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Austin Butler finds Hungary really beautiful

The American actor spilled the beans on his time in Hungary, where they had filmed Dune, revealing that he found the country amazing.

Budapest

Uber is making a comeback to Budapest

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Do you recognise these renowned squares from old photos?

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Did you know there is another Budapest in America? – Here is its story

How did our capital end up in the US, and what does it have to do with wine production? In the 19th century, a small group of Hungarians made their way to Georgia, where they revitalised the vineyards in a small settlement named after the Hungarian capital to the point where they became some of the best in the country. Today, almost none of this remains, with the town having fallen under Prohibition.

Although the Hungarians emigrated to the New World relatively soon after the defeat of the War of Independence in 1848-1849, the first small town named after our capital was not established until the 1880s. If you've spent a few hours browsing Google Maps, you may have come across Budapest – not the Hungarian capital, of course, but Budapest in America.

In 1882, a real estate developer named Ralph L. Spencer from Essex, Connecticut decided to plant vineyards near Tallapoosa, Georgia, but he knew he would need experts to make good wine from the grapes. That's how he came to see the knowledgeable Hungarians in Pennsylvania, who were working in the mines day and night instead of making wine. It was good business for Spencer to have someone to work the land and make it fertile, and it was good for them to finally have land instead of a meagre living. He settled about 200 wine-growing families in the area in northwest Georgia, named Budapest in honour of the Hungarian capital. The community was led by a Catholic priest, Frances Janisek, who himself was a wine connoisseur.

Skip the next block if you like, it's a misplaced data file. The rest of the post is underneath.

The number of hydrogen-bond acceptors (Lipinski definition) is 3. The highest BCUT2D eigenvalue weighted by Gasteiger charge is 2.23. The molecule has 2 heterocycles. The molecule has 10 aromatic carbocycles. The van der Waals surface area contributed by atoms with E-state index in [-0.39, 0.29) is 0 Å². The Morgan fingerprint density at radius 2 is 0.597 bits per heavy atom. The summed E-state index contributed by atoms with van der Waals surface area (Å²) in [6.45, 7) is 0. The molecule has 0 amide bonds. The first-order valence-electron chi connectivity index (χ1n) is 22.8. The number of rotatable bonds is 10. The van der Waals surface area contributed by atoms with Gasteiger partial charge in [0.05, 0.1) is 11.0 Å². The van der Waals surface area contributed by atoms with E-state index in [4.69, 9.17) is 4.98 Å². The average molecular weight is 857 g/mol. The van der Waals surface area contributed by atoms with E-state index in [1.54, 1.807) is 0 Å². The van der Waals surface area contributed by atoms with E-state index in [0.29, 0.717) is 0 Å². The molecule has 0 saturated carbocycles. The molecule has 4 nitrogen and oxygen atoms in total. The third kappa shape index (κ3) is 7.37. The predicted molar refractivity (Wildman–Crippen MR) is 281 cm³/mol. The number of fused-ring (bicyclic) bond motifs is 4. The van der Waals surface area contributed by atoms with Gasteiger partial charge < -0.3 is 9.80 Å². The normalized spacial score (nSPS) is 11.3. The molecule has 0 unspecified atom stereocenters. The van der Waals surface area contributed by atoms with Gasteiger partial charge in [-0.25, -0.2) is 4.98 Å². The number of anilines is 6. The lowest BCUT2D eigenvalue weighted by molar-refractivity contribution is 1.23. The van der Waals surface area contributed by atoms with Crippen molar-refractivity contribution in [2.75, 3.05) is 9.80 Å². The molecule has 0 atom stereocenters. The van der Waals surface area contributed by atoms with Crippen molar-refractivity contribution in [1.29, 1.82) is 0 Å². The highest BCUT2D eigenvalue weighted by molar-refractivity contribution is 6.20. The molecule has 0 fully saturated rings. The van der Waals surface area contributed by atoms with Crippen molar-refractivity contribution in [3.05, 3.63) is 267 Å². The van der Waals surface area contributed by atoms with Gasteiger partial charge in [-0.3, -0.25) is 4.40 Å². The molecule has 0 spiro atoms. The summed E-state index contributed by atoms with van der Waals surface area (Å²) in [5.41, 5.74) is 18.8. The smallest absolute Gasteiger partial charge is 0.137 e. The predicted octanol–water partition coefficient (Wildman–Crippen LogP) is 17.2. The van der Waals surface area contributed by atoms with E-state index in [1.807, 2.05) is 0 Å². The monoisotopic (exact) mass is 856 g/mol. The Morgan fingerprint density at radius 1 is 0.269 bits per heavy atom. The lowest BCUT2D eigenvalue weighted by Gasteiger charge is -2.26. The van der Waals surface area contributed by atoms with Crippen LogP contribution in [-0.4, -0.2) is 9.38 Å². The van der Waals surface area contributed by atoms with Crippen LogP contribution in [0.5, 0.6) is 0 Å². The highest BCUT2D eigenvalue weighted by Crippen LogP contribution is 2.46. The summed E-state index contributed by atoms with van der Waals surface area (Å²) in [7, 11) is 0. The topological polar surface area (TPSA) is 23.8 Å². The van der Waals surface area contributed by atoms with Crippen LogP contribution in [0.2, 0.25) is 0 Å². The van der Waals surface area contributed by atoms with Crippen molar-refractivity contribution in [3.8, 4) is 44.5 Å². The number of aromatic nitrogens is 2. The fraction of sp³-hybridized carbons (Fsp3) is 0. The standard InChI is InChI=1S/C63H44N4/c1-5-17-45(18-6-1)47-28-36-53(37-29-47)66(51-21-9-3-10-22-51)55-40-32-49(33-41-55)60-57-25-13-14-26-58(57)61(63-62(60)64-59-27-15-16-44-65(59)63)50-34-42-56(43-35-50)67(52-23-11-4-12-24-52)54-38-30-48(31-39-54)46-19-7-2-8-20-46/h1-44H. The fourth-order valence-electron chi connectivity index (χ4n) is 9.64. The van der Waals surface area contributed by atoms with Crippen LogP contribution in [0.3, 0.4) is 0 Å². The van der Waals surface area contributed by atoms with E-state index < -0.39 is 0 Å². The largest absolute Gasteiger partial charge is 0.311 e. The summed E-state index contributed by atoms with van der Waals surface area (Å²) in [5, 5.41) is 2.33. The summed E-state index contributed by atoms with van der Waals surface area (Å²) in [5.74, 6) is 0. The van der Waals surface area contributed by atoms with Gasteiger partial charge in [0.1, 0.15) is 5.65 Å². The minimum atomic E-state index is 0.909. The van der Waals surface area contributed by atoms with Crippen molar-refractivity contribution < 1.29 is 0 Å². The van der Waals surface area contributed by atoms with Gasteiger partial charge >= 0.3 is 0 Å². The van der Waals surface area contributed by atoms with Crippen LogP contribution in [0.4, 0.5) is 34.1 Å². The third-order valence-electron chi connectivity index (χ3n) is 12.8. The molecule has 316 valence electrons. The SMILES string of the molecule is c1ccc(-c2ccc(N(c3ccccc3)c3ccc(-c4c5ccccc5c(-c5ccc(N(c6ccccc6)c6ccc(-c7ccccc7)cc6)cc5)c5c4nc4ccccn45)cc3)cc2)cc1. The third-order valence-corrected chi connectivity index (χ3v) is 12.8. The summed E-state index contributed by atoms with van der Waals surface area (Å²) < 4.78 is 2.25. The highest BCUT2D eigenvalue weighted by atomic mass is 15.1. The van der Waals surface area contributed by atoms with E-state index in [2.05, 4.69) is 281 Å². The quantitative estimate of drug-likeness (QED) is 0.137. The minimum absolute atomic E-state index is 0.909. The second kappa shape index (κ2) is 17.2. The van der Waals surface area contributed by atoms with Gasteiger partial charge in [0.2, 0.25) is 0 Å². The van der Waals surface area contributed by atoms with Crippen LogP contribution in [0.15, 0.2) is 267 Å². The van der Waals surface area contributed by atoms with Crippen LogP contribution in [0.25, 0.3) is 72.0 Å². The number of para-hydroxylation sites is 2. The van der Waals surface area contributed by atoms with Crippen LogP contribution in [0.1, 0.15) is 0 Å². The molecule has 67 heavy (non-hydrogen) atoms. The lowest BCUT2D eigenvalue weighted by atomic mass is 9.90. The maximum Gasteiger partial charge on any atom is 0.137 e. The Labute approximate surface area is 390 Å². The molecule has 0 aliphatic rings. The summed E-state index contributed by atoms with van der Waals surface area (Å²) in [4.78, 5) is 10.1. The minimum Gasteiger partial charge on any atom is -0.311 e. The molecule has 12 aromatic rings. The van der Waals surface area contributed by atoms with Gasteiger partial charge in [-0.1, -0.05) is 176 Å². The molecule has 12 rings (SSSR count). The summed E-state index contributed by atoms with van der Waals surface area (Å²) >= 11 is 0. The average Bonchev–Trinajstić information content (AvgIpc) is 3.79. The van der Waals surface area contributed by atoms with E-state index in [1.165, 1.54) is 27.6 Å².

The vineyards soon developed into a small town: a church, school, shops, and even a post office were constructed, and the harvest season attracted the local folk. However, nothing lasts forever, the Hungarian-speaking community was not welcomed by the people of the neighbouring communities, who didn't like that they didn't speak English, nor did they appreciate the fact that they had turned wine production into a booming town in such a short time.

Nonetheless, it was not them, but Prohibition in 1907, that put an end to the prosperity. One by one, the wineries fell into ruin, families needed new jobs, and many went back north to find work in the mines. The small town slowly became deserted, although in 1969 the police busted an illegal distillery in the former church, which eventually burned down in the 1970s. The last remaining Hungarian settler died there in the 1960s, so today the cemetery is the only reminder of Budapest that was once inhabited by Hungarians.

(Cover photo: Budapest, Georgia - Facebook-oldal)

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